Since the Steelers have the wrong kind of home field advantage this postseason, we'll take a look back at some of the highlights and disappointments of playoffs past ...
Today: February 1, 2009 -- Super Bowl XLIII vs. Arizona Cardinals
By Ed Bouchette / Pittsburgh Post-Gazette
(reprinted from the Feb. 2, 2009 edition of the Pittsburgh Post-Gazette)
TAMPA, Fla. -- The Steelers not only have another Super Bowl victory to celebrate, it came in what might have been the greatest of them all, and they have another play and a winning drive for the ages to go with it.
Santonio Holmes caught Ben Roethlisberger's 6-yard touchdown pass, keeping the toes of both his feet in bounds as he stretched out along the sideline for the winner with 35 seconds left. It was Holmes' 40-yard reception with 49 seconds left that put the Steelers in position to win it on a drive that covered 88 yards.
And those were not the most dynamic plays of the game.
The final score in this super Super Bowl was 27-23, and it gave the Steelers their sixth Lombardi Trophy, the most of any NFL team.
"My feet never left the ground," said Holmes, the MVP of Super Bowl XLIII. "All I did was extend my arms and use my toes as extra extension to catch up to the ball.
"We're going down in history with one of the greatest games ever played in the Super Bowl."
Holmes' touchdown catch saved the Steelers from what had been a fourth-quarter collapse at the hands of Arizona's Kurt Warner and Larry Fitzgerald. Sixburgh nearly became Sicksburgh as the underdog Cardinals stormed back.
Warner threw two touchdown passes to Fitzgerald to wipe out a 13-point Steelers lead in a span of five minutes against the NFL's No. 1-ranked defense.
Fitzgerald scored on a short pass that he turned into a 64-yard sprint up the middle with 2:37 to go, giving Arizona its first lead, 23-20. It came after a safety against the Steelers at 2:58 that cut the Steelers' lead to 20-16.
"I actually was thinking that if they're going to score, that's how you want them to score, extremely quickly as opposed to just milking it," said Steelers coach Mike Tomlin, at 36 the youngest coach to win the Super Bowl.
Up stepped Roethlisberger (21 of 30, 256 yards) to direct a winning drive in the final period for the sixth time this season -- and throw his first Super Bowl touchdown pass.
The Steelers took over on their 22 with 2:30 left and were pushed back to the 12 by a holding call.
"I said it's now or never," Roethlisberger said he told his offense. "I told the guys all the film study you put in doesn't matter if you don't do it now."
They did it, especially Roethlisberger and Holmes, who caught nine passes for 131 yards, four receptions on the winning drive.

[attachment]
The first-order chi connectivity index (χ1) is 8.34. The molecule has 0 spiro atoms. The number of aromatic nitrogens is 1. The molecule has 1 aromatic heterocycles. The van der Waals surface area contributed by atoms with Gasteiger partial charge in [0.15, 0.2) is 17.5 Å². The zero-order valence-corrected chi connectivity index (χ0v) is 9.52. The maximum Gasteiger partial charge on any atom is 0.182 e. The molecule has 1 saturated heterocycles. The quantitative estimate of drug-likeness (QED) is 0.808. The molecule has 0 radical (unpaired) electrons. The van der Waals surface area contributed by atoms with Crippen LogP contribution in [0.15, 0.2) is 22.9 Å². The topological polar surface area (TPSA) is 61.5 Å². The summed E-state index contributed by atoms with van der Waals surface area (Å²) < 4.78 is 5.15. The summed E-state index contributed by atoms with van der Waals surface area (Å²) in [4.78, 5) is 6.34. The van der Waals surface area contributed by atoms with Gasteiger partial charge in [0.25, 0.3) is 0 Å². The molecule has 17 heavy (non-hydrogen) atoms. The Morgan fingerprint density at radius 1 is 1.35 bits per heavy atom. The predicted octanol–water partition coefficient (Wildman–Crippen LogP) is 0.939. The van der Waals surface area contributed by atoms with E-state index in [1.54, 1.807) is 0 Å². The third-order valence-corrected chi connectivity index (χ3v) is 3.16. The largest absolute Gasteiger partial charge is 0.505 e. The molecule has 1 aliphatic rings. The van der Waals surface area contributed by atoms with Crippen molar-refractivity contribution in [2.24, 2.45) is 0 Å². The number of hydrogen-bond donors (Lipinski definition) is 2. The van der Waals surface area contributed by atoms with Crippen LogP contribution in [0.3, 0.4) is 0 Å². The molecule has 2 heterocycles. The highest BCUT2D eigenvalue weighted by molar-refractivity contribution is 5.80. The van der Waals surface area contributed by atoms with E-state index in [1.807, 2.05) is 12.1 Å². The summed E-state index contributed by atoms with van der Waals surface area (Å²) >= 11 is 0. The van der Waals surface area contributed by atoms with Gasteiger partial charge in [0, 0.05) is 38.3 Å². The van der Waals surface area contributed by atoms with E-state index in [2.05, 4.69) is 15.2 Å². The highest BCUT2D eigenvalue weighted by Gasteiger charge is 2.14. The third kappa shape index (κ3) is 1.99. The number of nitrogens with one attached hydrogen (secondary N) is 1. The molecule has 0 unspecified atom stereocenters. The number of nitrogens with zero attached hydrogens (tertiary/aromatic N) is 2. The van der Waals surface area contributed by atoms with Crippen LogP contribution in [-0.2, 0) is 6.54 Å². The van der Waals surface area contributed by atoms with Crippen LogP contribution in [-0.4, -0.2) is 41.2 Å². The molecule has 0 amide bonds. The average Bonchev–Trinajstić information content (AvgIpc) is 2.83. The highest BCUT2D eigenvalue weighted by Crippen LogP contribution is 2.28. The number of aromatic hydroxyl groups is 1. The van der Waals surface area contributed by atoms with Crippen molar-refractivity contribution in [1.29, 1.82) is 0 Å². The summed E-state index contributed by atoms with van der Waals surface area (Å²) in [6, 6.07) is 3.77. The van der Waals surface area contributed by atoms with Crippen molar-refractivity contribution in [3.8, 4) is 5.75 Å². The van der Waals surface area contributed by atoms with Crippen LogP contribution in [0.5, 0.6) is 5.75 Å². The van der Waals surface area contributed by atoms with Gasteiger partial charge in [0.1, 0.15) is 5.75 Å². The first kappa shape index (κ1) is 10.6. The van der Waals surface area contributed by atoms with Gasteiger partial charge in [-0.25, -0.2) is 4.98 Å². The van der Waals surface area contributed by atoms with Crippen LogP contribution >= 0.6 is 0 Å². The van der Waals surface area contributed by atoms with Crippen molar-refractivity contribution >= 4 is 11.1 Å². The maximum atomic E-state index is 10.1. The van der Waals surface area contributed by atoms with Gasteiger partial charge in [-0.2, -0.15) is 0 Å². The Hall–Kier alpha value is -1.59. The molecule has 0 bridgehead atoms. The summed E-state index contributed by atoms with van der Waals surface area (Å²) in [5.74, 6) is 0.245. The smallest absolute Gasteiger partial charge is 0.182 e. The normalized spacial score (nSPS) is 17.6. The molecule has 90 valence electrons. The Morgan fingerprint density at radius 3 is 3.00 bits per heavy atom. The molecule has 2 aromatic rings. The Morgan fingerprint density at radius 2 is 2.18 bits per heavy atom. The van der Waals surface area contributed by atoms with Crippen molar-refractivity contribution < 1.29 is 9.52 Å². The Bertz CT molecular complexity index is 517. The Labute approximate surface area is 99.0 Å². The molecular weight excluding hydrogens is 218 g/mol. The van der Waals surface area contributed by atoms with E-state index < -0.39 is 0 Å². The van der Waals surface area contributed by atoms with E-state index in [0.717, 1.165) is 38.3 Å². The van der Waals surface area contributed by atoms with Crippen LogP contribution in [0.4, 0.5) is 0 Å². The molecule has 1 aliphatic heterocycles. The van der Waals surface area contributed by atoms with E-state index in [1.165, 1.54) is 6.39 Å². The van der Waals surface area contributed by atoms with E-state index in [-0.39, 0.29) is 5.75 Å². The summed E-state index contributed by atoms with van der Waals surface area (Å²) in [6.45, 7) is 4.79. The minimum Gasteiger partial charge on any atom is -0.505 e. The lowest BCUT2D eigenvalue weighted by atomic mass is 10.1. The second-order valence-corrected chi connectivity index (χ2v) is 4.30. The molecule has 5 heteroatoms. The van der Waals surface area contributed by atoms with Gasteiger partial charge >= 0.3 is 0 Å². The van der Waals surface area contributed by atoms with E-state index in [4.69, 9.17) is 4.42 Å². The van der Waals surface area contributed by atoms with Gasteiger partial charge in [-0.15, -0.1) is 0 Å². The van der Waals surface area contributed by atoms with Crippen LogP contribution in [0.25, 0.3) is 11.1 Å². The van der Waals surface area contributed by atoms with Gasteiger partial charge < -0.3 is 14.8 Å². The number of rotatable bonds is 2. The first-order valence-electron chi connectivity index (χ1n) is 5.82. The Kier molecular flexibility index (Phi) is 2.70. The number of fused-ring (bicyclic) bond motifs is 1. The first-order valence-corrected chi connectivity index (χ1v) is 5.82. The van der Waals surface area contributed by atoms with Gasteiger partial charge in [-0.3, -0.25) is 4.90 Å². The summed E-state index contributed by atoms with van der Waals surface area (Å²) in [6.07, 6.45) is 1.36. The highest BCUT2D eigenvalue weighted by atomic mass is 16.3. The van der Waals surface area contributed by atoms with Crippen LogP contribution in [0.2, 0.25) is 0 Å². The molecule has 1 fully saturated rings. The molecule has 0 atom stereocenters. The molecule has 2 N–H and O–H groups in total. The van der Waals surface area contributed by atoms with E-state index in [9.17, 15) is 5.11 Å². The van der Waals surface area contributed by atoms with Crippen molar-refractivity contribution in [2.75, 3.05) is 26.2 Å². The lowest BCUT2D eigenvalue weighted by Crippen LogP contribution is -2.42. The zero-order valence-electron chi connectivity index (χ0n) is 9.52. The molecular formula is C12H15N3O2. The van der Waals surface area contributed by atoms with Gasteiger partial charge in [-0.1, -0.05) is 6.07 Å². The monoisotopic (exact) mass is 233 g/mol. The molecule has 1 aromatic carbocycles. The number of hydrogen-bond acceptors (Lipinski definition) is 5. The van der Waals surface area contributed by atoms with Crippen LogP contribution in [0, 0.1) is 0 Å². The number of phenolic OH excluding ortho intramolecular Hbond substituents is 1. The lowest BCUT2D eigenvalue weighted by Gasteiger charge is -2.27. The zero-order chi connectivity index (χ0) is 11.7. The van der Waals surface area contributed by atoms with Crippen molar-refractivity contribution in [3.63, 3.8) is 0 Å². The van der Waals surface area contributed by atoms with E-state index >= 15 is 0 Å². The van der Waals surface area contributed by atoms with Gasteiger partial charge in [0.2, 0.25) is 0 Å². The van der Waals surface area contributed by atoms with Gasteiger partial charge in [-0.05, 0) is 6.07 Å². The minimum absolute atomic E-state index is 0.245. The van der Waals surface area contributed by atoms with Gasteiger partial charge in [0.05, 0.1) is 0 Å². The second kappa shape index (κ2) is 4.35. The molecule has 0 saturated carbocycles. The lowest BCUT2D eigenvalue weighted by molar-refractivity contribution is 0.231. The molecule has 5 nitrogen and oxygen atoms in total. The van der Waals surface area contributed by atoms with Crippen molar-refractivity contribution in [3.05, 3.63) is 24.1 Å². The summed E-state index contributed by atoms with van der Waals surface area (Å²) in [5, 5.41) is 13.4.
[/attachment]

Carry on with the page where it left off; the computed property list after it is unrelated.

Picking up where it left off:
"I said to him that I wanted to be the guy to make the plays," Holmes said he told his quarterback on the drive. "Great players step up big time and make great plays."
The furious fourth quarter came after what many believe was the greatest play in Super Bowl history.
Call this one the Immaculate Interception, because the 100-yard interception return by James Harrison helped deliver this victory.
Harrison's stunning touchdown on the last play of the first half turned the game around -- until it was turned inside out in the final quarter -- and it likely created a 14-point swing.
The Cardinals had a first down at the Steelers' 1 with 18 seconds left and were ready to take the lead or tie the score with a field goal on the next play. The Steelers led, 10-7, at the time.
Warner, fearing a blitz, threw a quick pass toward Anquan Boldin on the left. Harrison instead dropped into coverage, stepped in front of the pass and ran down the right sideline for the longest play in Super Bowl history.
Harrison escaped a few tackles before he was hit just before the goal line. He landed on top of Fitzgerald, and they tumbled into the end zone. Officials reviewed the play, and it stood as a touchdown, perhaps the most astounding one in Super Bowl history.
"It was very tiring but it was all worth it," Harrison said. "I was just thinking that I had to do whatever I could to get to the other end zone and get seven."
Without that, the Steelers likely would not have won.
They moved the ball well at times, but had trouble scoring touchdowns. Twice, they had first downs inside Arizona's 5 and had to settle for Jeff Reed field goals of 18 and 21 yards.
The Steelers managed one offensive touchdown, a 1-yard run by Gary Russell in the second quarter that staked them to a 10-0 lead.
Warner threw three touchdown passes, including a 1-yarder to tight end Ben Patrick in the second quarter and likely would have been the MVP had the Cardinals persevered. He was 31 of 43 for 377 yards with one interceptioin.
With 7:33 left in the game, Fitzgerald caught a fade pass for a 1-yard touchdown over cornerback Ike Taylor, who had held him relatively quiet until then. That brought Arizona within 20-14.
A punt later pinned the Steelers at their 1, and center Justin Hartwig's holding penalty in the end zone, by rule, cost them two points, making it 20-16.
Fitzgerald's lightning 64-yard touchdown came 21 seconds later and turned the raucous, overwhelming Steelers crowd deadly quiet.
The place erupted, though, when Holmes caught Roethlisberger's 40-yard pass to the 6 and the Steelers called their final time out with 49 seconds left.
Two plays later, Holmes made his incredible catch.
"I tried to throw it high, so he was going to catch it or no one was," Roethlisberger said, "and luckily he made a heck of a play."
- They're the Lords of the Rings
- Ron Cook: Simply put, Super Bowl XLIII the best
- Super Scene: Black and Gold sets the mood
- Super Bowl MVP Holmes' catch was a winner
- Fitzgerald's brilliance eclipsed at the finish
- Tomlin doesn't want to hear talk of repeat
- Routine Sunday: Tailgating, ticket scalping, etc.
Full game broadcast, pt. 1
Full game broadcast, pt. 2
Just Harrison's interception
Just the drive
Halftime show: Bruce Springsteen